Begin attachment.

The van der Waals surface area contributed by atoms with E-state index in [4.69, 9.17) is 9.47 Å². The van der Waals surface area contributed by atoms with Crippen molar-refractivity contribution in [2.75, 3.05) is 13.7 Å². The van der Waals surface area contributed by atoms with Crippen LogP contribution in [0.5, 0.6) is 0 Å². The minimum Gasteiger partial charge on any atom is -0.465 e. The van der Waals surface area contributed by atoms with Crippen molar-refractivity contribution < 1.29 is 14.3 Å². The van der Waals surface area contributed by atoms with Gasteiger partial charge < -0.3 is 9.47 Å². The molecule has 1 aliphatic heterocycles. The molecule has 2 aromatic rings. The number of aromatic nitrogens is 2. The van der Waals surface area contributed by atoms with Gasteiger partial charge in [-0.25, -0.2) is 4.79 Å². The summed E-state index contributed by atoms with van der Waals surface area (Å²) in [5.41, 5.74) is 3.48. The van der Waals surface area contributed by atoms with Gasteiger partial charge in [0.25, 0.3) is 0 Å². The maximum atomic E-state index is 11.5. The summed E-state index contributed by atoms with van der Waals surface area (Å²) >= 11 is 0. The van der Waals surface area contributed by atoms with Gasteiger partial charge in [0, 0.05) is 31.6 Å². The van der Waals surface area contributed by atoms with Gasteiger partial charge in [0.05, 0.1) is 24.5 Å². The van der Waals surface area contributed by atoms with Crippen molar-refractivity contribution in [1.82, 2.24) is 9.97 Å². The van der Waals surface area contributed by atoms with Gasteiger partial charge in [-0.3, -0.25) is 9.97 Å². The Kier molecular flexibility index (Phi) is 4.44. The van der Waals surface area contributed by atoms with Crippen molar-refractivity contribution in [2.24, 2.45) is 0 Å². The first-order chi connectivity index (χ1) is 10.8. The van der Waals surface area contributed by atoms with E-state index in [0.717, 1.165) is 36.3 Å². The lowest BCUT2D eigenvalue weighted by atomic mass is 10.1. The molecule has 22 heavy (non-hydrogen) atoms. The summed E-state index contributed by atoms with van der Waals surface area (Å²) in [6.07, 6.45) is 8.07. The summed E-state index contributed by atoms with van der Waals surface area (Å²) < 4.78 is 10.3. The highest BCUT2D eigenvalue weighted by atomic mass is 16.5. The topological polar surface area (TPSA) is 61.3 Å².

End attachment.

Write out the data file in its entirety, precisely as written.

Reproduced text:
The van der Waals surface area contributed by atoms with E-state index in [4.69, 9.17) is 9.47 Å². The van der Waals surface area contributed by atoms with Crippen molar-refractivity contribution in [2.75, 3.05) is 13.7 Å². The van der Waals surface area contributed by atoms with Crippen LogP contribution in [0.5, 0.6) is 0 Å². The minimum Gasteiger partial charge on any atom is -0.465 e. The van der Waals surface area contributed by atoms with Crippen molar-refractivity contribution < 1.29 is 14.3 Å². The van der Waals surface area contributed by atoms with Gasteiger partial charge < -0.3 is 9.47 Å². The molecule has 1 aliphatic heterocycles. The molecule has 2 aromatic rings. The number of aromatic nitrogens is 2. The van der Waals surface area contributed by atoms with Gasteiger partial charge in [-0.25, -0.2) is 4.79 Å². The summed E-state index contributed by atoms with van der Waals surface area (Å²) in [5.41, 5.74) is 3.48. The van der Waals surface area contributed by atoms with Gasteiger partial charge in [0.25, 0.3) is 0 Å². The maximum atomic E-state index is 11.5. The summed E-state index contributed by atoms with van der Waals surface area (Å²) >= 11 is 0. The van der Waals surface area contributed by atoms with Gasteiger partial charge in [0, 0.05) is 31.6 Å². The van der Waals surface area contributed by atoms with Gasteiger partial charge in [0.05, 0.1) is 24.5 Å². The van der Waals surface area contributed by atoms with Crippen molar-refractivity contribution in [1.82, 2.24) is 9.97 Å². The van der Waals surface area contributed by atoms with Gasteiger partial charge in [-0.3, -0.25) is 9.97 Å². The Kier molecular flexibility index (Phi) is 4.44. The van der Waals surface area contributed by atoms with Crippen molar-refractivity contribution in [2.24, 2.45) is 0 Å². The first-order chi connectivity index (χ1) is 10.8. The van der Waals surface area contributed by atoms with E-state index in [0.717, 1.165) is 36.3 Å². The lowest BCUT2D eigenvalue weighted by atomic mass is 10.1. The molecule has 22 heavy (non-hydrogen) atoms. The summed E-state index contributed by atoms with van der Waals surface area (Å²) in [6.07, 6.45) is 8.07. The summed E-state index contributed by atoms with van der Waals surface area (Å²) < 4.78 is 10.3. The highest BCUT2D eigenvalue weighted by atomic mass is 16.5. The topological polar surface area (TPSA) is 61.3 Å².